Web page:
This Florida Matters segment originally aired on June 28, 2016.

A massive fish kill in the Indian River Lagoon in spring has been linked to fertilizer use, and with growing concerns about pesticides and where food comes from, more people are growing their own produce right in their own yard. 

Cathy Carter / WUSF

Long before Florida was known for Mickey Mouse and Disney World, it was a vacation destination defined by its beaches and other attractions that drew on the state's natural beauty. Spots like Silver Springs and Cypress Gardens -- and a variety of places that put the word "gator" in their names.

On this Florida Matters, we take you on a ride through the Tampa Bay area's  weird and wonderful roadside attractions, with stops in the past and present.

Scott Audette / Visit Florida

British tourists love to visit Florida!   With about 1.7 million British visitors per year, they’ve had an oversized impact on tourism, real estate and investment. On Florida Matters, we'll discuss how  the British decision to leave the European Union could affect our economy. In this preview of the show, WUSF's Robin Sussingham spoke to Dr. Jerry Parrish, chief economist with the Florida Chamber Foundation, about how tourism could be affected by Brexit.


The Zika virus, which has been linked to the birth defect, microcephaly, is now in Florida. That development has taken concern over the mosquito-borne disease to a new level.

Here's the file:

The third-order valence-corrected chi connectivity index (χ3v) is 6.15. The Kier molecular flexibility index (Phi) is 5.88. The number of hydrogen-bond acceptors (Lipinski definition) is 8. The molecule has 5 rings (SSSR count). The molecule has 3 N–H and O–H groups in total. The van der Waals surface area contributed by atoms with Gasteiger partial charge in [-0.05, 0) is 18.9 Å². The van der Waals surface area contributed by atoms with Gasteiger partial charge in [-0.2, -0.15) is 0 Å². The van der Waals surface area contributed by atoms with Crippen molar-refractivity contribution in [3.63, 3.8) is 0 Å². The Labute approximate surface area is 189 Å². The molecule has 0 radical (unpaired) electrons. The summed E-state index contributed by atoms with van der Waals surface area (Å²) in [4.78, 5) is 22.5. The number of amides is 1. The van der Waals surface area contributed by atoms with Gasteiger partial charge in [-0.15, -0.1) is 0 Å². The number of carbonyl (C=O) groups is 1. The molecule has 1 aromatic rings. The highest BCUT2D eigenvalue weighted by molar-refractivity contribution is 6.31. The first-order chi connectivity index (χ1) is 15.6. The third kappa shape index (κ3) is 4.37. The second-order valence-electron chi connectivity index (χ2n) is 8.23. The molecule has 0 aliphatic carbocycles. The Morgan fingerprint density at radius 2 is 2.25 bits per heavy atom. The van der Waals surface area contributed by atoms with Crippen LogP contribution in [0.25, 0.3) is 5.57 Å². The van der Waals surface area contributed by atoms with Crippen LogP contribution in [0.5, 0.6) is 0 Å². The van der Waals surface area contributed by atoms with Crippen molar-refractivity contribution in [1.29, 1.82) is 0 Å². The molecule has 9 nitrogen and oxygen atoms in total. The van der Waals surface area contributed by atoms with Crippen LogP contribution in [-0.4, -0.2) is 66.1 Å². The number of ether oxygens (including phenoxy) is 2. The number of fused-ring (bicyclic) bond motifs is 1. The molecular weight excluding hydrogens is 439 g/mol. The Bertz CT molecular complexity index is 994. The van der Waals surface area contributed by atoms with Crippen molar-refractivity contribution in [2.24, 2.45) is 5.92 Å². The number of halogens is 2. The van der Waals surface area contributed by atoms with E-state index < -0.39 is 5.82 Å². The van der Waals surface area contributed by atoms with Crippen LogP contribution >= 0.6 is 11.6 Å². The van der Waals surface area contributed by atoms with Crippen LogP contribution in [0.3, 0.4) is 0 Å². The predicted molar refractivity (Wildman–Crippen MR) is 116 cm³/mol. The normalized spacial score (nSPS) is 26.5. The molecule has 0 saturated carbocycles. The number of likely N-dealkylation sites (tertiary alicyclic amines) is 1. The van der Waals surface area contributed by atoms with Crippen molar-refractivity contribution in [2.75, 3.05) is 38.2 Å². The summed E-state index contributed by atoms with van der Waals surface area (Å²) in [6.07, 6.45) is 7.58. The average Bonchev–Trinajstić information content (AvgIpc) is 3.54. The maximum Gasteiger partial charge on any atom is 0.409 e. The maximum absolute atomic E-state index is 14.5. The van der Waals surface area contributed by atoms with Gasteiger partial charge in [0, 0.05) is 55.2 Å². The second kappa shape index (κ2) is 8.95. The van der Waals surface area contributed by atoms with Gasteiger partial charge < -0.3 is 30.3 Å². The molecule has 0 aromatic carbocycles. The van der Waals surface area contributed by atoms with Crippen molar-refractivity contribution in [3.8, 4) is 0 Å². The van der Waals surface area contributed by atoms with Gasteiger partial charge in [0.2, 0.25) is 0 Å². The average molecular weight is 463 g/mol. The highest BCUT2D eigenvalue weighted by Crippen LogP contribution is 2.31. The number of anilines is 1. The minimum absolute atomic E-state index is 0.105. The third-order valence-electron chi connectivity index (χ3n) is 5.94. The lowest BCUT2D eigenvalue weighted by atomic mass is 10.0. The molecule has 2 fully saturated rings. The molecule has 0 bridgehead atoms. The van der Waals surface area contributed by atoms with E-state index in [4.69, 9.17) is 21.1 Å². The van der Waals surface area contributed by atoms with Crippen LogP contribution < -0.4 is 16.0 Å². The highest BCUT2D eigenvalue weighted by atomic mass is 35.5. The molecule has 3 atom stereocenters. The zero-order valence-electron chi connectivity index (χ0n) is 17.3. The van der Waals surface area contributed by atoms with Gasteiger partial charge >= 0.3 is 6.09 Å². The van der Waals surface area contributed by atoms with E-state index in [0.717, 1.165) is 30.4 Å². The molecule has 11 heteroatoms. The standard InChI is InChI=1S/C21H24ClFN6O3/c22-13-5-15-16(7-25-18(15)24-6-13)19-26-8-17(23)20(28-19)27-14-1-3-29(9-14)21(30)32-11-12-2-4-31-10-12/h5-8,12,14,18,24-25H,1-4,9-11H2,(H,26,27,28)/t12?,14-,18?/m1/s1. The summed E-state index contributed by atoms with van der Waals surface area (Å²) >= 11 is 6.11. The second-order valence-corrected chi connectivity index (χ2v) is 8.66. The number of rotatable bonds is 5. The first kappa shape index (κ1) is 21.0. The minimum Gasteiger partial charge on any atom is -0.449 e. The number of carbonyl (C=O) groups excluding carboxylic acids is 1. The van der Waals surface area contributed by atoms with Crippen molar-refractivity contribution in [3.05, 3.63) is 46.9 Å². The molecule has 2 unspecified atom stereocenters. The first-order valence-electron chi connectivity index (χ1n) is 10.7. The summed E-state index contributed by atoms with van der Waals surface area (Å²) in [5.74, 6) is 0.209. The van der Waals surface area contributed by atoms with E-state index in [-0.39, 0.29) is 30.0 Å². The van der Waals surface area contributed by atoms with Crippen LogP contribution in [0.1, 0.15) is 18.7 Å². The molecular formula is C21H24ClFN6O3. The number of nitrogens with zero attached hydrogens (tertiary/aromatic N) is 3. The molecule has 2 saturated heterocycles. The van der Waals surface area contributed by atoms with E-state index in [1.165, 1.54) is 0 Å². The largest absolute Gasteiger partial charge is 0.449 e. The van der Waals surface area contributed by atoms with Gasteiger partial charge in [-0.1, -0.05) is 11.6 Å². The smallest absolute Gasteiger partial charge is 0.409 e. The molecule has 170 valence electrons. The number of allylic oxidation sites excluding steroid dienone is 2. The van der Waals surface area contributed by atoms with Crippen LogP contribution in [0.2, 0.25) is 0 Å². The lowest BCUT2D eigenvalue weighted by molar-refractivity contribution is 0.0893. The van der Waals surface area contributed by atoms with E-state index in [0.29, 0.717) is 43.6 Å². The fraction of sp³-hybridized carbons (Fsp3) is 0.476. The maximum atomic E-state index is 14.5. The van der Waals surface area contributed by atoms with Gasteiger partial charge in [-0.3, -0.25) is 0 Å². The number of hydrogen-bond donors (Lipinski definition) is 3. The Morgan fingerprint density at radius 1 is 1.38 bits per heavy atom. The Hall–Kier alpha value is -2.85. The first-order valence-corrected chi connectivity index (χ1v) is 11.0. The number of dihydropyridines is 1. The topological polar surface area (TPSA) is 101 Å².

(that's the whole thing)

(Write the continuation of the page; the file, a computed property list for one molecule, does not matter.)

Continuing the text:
A state that has places like Little Havana, Key West,  Disney World and the “Redneck Riviera" is just begging to be written about in fiction. We're talking about the way Florida has been depicted in recent years. What can fiction capture that other types of writing and reporting can not?

A state that has places like Little Havana, Key West, Disney World and the "Redneck Riviera" is just begging to be written about in fiction. Several recent award-winning novels have been set in Florida, and that's the topic of an upcoming Florida Matters on WUSF 89.7.

In this preview,  Florida Matters' Robin Sussingham sat down with Dr. Julie Armstrong, an English professor at the University of South Florida St. Petersburg, and Colette Bancroft, the book editor at the Tampa Bay Times, to talk about the novel "Fates and Furies," by Lauren Groff.
 

Courtesy of Lisa Sibley Photography

When Beth Buchanan brought her 3rd grade class to the Giraffe Ranch, she knew it meant her students from Monarch Learning Academy in Winter Park would see animals in a completely different way.

“I think it’s a great environment for the kids to learn about animals in a more natural environment than a zoo”’ she said. “The kids loved actually getting to interact with them, and the feedings.”

William Garamella

Sunken Gardens is a lush, colorful and fragrant tropical oasis in the middle of St. Petersburg.

It's one of Florida’s original roadside attractions; WUSF's Florida Matters is taking a look at several classic attractions this week.